Imatinib is currently the most popular targeted therapy for CML. The leukemia is associated with the abnormal fusion of BCR with a kinase gene, ABL, which results in a perpetually active kinase known as BCR-ABL. Imatinib, a tyrosine kinase inhibitor, slows down the spread of cancer by blocking BCR-ABL activity. But the drug doesn't work in everyone and patients often relapse, most likely because the drug only targets mature cells, leaving CML stem cells behind. Scientists have therefore been hunting for complementary therapies that act on pathways left undeterred by kinase inhibitors.
Mutated versions of the recently identified protein AHI-1, whose function is unknown, have been shown to be highly expressed in leukemic stem cells—the same cells that express BCR-ABL in patients with CML. Here, Zhou et al. show that expressing AHI-1 in stem cells turns the cells cancerous in vitro, and these cells caused lethal leukemia when transferred into mice. When expressed in BCR-ABL–positive cells, AH1-1 exacerbated the growth-promoting effects of the fusion protein.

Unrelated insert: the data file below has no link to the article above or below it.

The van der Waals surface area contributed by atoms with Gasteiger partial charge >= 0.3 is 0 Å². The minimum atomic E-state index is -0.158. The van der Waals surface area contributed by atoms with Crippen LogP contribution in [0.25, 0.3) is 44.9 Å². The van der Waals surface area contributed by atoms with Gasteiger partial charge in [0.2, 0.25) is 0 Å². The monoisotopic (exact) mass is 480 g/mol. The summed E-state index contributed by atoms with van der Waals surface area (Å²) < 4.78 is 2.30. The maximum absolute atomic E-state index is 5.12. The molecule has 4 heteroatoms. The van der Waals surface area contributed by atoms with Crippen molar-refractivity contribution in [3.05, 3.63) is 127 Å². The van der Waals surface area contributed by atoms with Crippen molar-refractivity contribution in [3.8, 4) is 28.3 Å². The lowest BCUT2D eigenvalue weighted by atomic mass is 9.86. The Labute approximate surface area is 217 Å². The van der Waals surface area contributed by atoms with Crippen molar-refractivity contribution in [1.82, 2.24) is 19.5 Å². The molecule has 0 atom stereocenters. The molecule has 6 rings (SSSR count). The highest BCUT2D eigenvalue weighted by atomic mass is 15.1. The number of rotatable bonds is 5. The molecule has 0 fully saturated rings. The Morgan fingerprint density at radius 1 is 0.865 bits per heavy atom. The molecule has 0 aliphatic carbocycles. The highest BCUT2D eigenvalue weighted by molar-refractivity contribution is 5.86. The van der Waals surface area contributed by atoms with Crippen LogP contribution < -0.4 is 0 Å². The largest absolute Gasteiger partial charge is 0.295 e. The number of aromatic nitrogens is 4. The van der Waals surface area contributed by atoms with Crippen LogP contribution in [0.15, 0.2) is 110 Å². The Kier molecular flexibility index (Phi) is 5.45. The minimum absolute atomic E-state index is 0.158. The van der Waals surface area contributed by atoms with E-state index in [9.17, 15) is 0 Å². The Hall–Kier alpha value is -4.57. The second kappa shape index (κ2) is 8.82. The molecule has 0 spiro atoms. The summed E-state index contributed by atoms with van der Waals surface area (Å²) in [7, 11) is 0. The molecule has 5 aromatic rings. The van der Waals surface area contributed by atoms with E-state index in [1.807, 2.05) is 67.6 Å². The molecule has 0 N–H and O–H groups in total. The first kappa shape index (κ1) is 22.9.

AHI-1's growth-promoting activity was attributed to the ability of AHI-1 to bind to BCR-ABL, along with an activated version of the downstream signaling protein JAK2. Cells expressing this complex were resistant to the kinase-blocking action of imatinib. Indeed, blocking AHI-1 in cells from imatinib-resistant CML patients restored the cells' sensitivity to the drug.
With this finding, the race is on to find a drug to block AH1-1. As other studies have recently suggested, the cure for CML and other leukemias may not lie in a miracle drug, but rather in a carefully concocted cocktail of targeted therapies.